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A Place in her heart

Newark’s “First Lady of Jazz” presides over the fifth season of Dorthaan’s Place, NJPAC’s jazz brunch series.

 

Dorthaan Kirk, Newark’s “First Lady of Jazz,” stands on a pulpit – literally and figuratively – to sing the praises of the artists who perform at Dorthaan’s Place, her Sunday brunch jazz series at NJPAC.

 

“It’s the perfect forum to promote whatever’s going on at NJPAC or in the city,” she says of Bethany Baptist Church in Newark, where she is a member of the congregation and programmer for the free Jazz Vespers there. “Jazz Vespers attracts 200 to 300 people … Once a month, for nine months out of the year, I get to promote in print and verbally from the pulpit. So we already have a built-in audience for promoting Dorthaan’s Place, and our narthex has all kinds of different brochures of things happening in the city, arts-wise.”

 

Kirk has another pulpit, as Special Events and Programs Coordinator for WBGO Jazz 88.3FM. She hovers over NJPAC’s TD James Moody Jazz Festival (October 15-November 20) like a favorite aunt in the kitchen, since the jazz station is among the festival’s principal partners. This season’s opening performance of Dorthaan’s Place, on November 20, dovetails with the closing day of the festival – a kind of second kickoff to remind jazz fans that the Arts Center and TD Jazz Series continue to swing well after the first of the year.

 

Dorthaan’s Place also shares a fifth anniversary with the annual celebration, named for the great Newark jazz saxophonist whose widow, Linda Moody, is often seen in Kirk’s company as they bop from event to event. Kirk was married to the late multi-instrumentalist Rahsaan Roland Kirk, whose recordings and live performances profoundly influenced such diverse artists as Frank Zappa, Derek Trucks and Steve Turre.

 

While Kirk can rely on the kinship she has with musicians to populate Dorthaan’s Place, finding space in the schedule for these tightly booked names is trickier.

 

“You hope and you pray that you get the artists you want for any date,” she says of the five-concert series, which takes place in NICO Kitchen + Bar. “To open with Renee Rosnes was perfect because she was the pianist for James Moody’s quartet for many years, and of course that’s the last date of the TD James Moody Jazz Festival. It was just the universe at work.”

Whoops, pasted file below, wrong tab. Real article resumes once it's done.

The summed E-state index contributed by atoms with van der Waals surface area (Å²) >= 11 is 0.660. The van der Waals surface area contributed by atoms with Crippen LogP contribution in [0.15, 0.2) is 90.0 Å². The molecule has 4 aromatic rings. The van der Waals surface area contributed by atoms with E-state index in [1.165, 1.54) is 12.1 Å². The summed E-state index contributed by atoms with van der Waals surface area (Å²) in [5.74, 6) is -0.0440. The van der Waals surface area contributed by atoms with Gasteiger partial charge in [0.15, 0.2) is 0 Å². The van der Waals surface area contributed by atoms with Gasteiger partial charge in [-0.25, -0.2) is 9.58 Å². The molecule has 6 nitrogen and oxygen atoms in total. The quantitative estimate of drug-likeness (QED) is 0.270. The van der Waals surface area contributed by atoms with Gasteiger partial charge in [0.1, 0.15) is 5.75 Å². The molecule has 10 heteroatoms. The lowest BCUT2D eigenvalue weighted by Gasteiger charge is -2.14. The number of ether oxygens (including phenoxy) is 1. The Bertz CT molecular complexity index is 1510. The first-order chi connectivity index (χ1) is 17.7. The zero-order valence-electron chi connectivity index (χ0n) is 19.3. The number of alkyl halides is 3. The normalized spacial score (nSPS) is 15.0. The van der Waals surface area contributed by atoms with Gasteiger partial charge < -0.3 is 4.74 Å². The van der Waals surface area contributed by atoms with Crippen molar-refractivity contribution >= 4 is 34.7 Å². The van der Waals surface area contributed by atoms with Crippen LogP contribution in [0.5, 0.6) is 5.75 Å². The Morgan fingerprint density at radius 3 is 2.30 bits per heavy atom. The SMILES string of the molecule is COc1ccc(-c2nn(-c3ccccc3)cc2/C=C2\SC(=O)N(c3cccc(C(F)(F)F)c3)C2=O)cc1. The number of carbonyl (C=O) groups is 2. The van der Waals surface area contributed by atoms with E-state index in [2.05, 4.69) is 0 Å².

Considered one of the premier jazz pianists and composers of her generation, Rosnes will be accompanied by vibist Steve Nelson, bassist Peter Washington and drummer Carl Allen. A founding member of the Bay Area octet SFJAZZ Collective, she has toured or recorded with bands led by such giants as Ron Carter and Wayne Shorter, who is the subject of a weekend-long salute at NJPAC in April.

 

A stunning doubleheader follows on January 22, when pianist Toshiko Akiyoshi performs in a quartet with her husband, sax and flute virtuoso Lew Tabackin. For jazz devotees, it’s a save-the-date opportunity to hear these dynamic musicians perform together in clubby surroundings. Each can claim a distinguished individual career, and their eponymous, multi-GRAMMY-nominated big bands recorded 23 albums over three decades.

 

On February 12, the cusp of Valentine’s Day, Kirk welcomes her only solo vocalist, baritone Kevin Mahogany. “People know who Kevin is,” she states matter-of-factly. “The ‘Joe Williams of 2016.’ He’s one of the singers influenced by the generations of yesterday. He carries on the tradition.” Mahogany also will undoubtedly flavor his program with the jazz sounds of his Kansas City upbringing and dip into the Great American Songbook for the romantics in the audience.

 

Rob Paparozzi’s Jersey-centric blues band moves into Dorthaan’s Place on March 12. The harmonica player and singer, who has fronted the touring Blues Brothers band as well as Blood, Sweat & Tears, released a solo album, Etruscan Soul, later in his career, conceivably for Kirk’s listening pleasure. (“I just love it!” she blurbs unabashedly. “I play it over and over!”)

 

Ninety-year-old jazz statesman Bucky Pizzarelli, a revered guitarist with an artistic bent, was “discovered” by Kirk – in a sense. “I’m the quote-unquote curator of the WBGO gallery and I exhibited his paintings last year at WBGO,” she says with pride. “Ed performed at the reception.”  

 

“Ed” is guitarist Ed Laub, a former student of Pizzarelli’s and for a dozen years one-half of The Bucky Pizzarelli and Ed Laub Duo, performing at Dorthaan’s on April 2. Audiences can expect Songbook selections and favorite guitar duets from these two smoothies.

 

Reservations for Dorthaan’s Place are recommended. Brunch is served at NICO Kitchen + Bar at 11am and 1pm, with performances scheduled at 11:30am and 1:30pm. For tickets, visit njpac.org or call 1-888-GO-NJPAC.

 

Sept. 28, 2016

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